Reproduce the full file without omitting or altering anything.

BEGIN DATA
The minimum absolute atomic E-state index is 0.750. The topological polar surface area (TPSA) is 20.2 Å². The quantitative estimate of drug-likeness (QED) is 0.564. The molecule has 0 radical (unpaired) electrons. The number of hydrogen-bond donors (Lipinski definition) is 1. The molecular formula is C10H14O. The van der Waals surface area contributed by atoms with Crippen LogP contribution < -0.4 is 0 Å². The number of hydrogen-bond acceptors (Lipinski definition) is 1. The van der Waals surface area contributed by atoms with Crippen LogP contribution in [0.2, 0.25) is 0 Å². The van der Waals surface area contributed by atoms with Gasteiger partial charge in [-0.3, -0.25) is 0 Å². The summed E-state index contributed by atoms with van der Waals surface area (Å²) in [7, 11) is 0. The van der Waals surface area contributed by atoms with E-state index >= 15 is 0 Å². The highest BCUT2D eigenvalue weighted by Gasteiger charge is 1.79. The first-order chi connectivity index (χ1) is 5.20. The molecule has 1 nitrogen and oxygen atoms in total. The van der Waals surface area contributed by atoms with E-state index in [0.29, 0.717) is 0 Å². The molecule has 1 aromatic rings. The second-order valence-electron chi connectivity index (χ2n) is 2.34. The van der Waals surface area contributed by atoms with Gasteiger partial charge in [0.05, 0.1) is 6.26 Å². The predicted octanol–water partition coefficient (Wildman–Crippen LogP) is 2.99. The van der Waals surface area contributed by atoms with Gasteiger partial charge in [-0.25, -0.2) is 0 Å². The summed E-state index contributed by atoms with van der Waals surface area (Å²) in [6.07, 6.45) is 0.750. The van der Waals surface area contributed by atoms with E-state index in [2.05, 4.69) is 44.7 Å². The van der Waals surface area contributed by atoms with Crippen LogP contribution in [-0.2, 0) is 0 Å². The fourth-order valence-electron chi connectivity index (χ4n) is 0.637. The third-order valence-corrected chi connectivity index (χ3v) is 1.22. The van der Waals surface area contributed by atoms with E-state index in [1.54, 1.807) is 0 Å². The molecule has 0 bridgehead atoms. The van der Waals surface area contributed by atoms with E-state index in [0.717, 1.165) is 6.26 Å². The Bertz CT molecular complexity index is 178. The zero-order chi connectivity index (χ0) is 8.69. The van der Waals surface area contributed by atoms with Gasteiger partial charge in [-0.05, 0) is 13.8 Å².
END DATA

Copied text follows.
The minimum absolute atomic E-state index is 0.750. The topological polar surface area (TPSA) is 20.2 Å². The quantitative estimate of drug-likeness (QED) is 0.564. The molecule has 0 radical (unpaired) electrons. The number of hydrogen-bond donors (Lipinski definition) is 1. The molecular formula is C10H14O. The van der Waals surface area contributed by atoms with Crippen LogP contribution < -0.4 is 0 Å². The number of hydrogen-bond acceptors (Lipinski definition) is 1. The van der Waals surface area contributed by atoms with Crippen LogP contribution in [0.2, 0.25) is 0 Å². The van der Waals surface area contributed by atoms with Gasteiger partial charge in [-0.3, -0.25) is 0 Å². The summed E-state index contributed by atoms with van der Waals surface area (Å²) in [7, 11) is 0. The van der Waals surface area contributed by atoms with E-state index >= 15 is 0 Å². The highest BCUT2D eigenvalue weighted by Gasteiger charge is 1.79. The first-order chi connectivity index (χ1) is 5.20. The molecule has 1 nitrogen and oxygen atoms in total. The van der Waals surface area contributed by atoms with E-state index in [0.29, 0.717) is 0 Å². The molecule has 1 aromatic rings. The second-order valence-electron chi connectivity index (χ2n) is 2.34. The van der Waals surface area contributed by atoms with Gasteiger partial charge in [0.05, 0.1) is 6.26 Å². The predicted octanol–water partition coefficient (Wildman–Crippen LogP) is 2.99. The van der Waals surface area contributed by atoms with Gasteiger partial charge in [-0.25, -0.2) is 0 Å². The summed E-state index contributed by atoms with van der Waals surface area (Å²) in [6.07, 6.45) is 0.750. The van der Waals surface area contributed by atoms with E-state index in [2.05, 4.69) is 44.7 Å². The van der Waals surface area contributed by atoms with Crippen LogP contribution in [-0.2, 0) is 0 Å². The fourth-order valence-electron chi connectivity index (χ4n) is 0.637. The third-order valence-corrected chi connectivity index (χ3v) is 1.22. The van der Waals surface area contributed by atoms with E-state index in [1.54, 1.807) is 0 Å². The molecule has 0 bridgehead atoms. The van der Waals surface area contributed by atoms with E-state index in [0.717, 1.165) is 6.26 Å². The Bertz CT molecular complexity index is 178. The zero-order chi connectivity index (χ0) is 8.69. The van der Waals surface area contributed by atoms with Gasteiger partial charge in [-0.05, 0) is 13.8 Å².